10. this is so haunting, and so heartbreaking. You were very brave to have another child, and of course it is so hard not to fear for him. There's no expiration date on grief, and each of us needs to work through it in our own time. No one can tell you what you should feel, or for how long. That being said, I think any parent who loses a little child, especially in a freak accident, may benefit from grief counseling and perhaps group support, so I hope you are able to do that. A local hospice or children's hospital may have a child life specialist, who may be able to help you find the time and the words to tell your little boy about his sister in an age appropriate way. Love to your family.

  11. I’ve been telling my son about his sister Elizabeth since he was born. He’s 3, now, she would have been turning 5 this April, and when we can we stop at the pictures of our kids and show him who is sisters are. She’s part of our family, just like him. He won’t know what it’s like to not to have Elizabeth as his sister.

  12. 24 years ago my cousin didn't know his three year old daughter was playing outside. It was time for him to go to work so he went out to his truck, began to back out of the driveway, and backed over his daughter. She didn't survive. His son was a newborn, just a couple of months old at the time. The accident destroyed my cousin. He needed help figuring out how to go on with his own life while reconcilling the horror of the accident, and the guilt he felt about the accident. The death of their daughter also destroyed his marriage. His wife also had trouble dealing with the tragedy. She simply could not forgive my cousin for what had happened. They divorced and she took their newborn son and raised him herself. That son is now 24 and has two young children of his own. A boy and a girl. His parents never kept the knowledge of what happened to his older sister from him. As he grew up if he had a question about his older sister his parents just answered it truthfully. He was allowed to hear and to be part of conversations that went on around him that included mention of his older sister by family members and friends. My cousin remarried about ten years after his divorce from his first wife and he has a daughter now with his second wife. His second daughter has also been permitted to hear conversations that go on around her about her older half-sister and her questions about her older half-sister are answered truthfully. Today it appears that my cousin's son and my cousin's second daughter understand what happened to their elder sister and appear to have placed it into the proper context and have gone on with their own lives in the usual and normal ways that people discover more about life and what may be.

  13. I don't think you "tell" people about this. It's best to respond in the moment to each question. Don't tell your story, just fill in the details of his. He will have an intuitive feel of what he needs to know. He will mostly be interested in your emotional response and less in the facts. Simple awareness reveals reality. Don't expect him to have a complicated response at this time as he might not have the tools to do that.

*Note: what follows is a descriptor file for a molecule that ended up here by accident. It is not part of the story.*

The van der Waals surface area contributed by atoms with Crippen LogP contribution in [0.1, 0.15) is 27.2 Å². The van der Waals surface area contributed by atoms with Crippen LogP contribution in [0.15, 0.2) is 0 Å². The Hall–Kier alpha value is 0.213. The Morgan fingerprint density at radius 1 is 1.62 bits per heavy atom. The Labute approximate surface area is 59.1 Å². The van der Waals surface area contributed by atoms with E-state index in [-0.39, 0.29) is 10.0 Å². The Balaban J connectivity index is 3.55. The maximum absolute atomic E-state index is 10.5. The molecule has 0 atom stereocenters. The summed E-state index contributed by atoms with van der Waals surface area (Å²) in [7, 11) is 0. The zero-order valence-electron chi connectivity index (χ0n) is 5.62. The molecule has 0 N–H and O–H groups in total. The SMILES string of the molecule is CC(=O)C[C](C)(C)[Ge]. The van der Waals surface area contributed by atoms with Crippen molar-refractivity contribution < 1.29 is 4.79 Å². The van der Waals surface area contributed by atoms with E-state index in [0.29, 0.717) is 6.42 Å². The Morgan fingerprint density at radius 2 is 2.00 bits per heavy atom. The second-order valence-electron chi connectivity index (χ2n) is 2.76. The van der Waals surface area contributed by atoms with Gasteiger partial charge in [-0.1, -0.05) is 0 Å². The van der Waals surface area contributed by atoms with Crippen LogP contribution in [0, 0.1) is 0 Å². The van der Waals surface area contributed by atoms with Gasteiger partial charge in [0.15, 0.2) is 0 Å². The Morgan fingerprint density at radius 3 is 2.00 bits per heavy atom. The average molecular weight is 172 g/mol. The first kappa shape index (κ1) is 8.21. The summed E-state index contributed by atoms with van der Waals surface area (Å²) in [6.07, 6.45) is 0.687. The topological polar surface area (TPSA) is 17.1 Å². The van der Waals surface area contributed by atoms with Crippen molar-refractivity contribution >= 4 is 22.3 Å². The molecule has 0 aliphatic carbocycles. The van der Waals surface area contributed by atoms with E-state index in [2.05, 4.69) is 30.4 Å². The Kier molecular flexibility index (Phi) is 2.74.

14. There is a really lovely couple on Instagram who lost their little guy when he was 4 or 5 and they keep his spirit alive in their everyday family life after having two little girls. Mom’s Instagram is babyboybakery if anyone else is going through a journey like this.

  15. I lost a older sister and my youngest sister was 1 at the time. Long story short. I always talked about how she had a older sister and that my sister loved her. I talk about how her favorite song was this and that. So I always make sure I remember her and tell her how she had a older sister and she always loved her and my sister doesn't remember her but she knows there is someone always watching her and that she loved her.

  16. Just love Greta as you adore Harrison. Assure him of his loving family as above so below. Be joyful in the depth and truth of genuine Love! A brick can't hold a candle to all we forever cherish. There's no rush to tell of how she passed. Just stress the joy you know in the close beauty of your enduring family❤
    Love Heals Everlastingly!

  17. This is similar to my family. I had an older sister who died before I was born. My parents told me when I was around 4 and they decided it was time to take me to her grave. I watched my dad cry, the only time I've ever seen him cry, and my mom would explain to me that God took her away so I could be born. This was traumatizing for me. I became a perfectionist, not allowing myself to truly live, because if I make a mistake it was like I was disrespecting Heather giving her life to me. I forever feel like the replacement child, that I was never really wanted and that I'm only here because she died. I see the way they look at me. They love me but I'm a reminder of the fact that their first daughter died. Its so hard.

  18. What a beautiful short. My heart is heavy with the thought of families losing their children under any set of circumstances. ♡

  19. My mom had a baby before I was born. She lived for a day and then passed from a heart defect. I was named after her. I’m still sad to know I could’ve had a big sister.

    I can’t imagine how hard it is to lose a 2 year old from such a freak accident. This story is beautiful

  20. We had to answer this question. Use every chance to speak her name in conversations. She will always be a member of your family. Always answer his questions in a way that wont scare him but teach him about his sister. He will ask many hard questions. Do the best you can.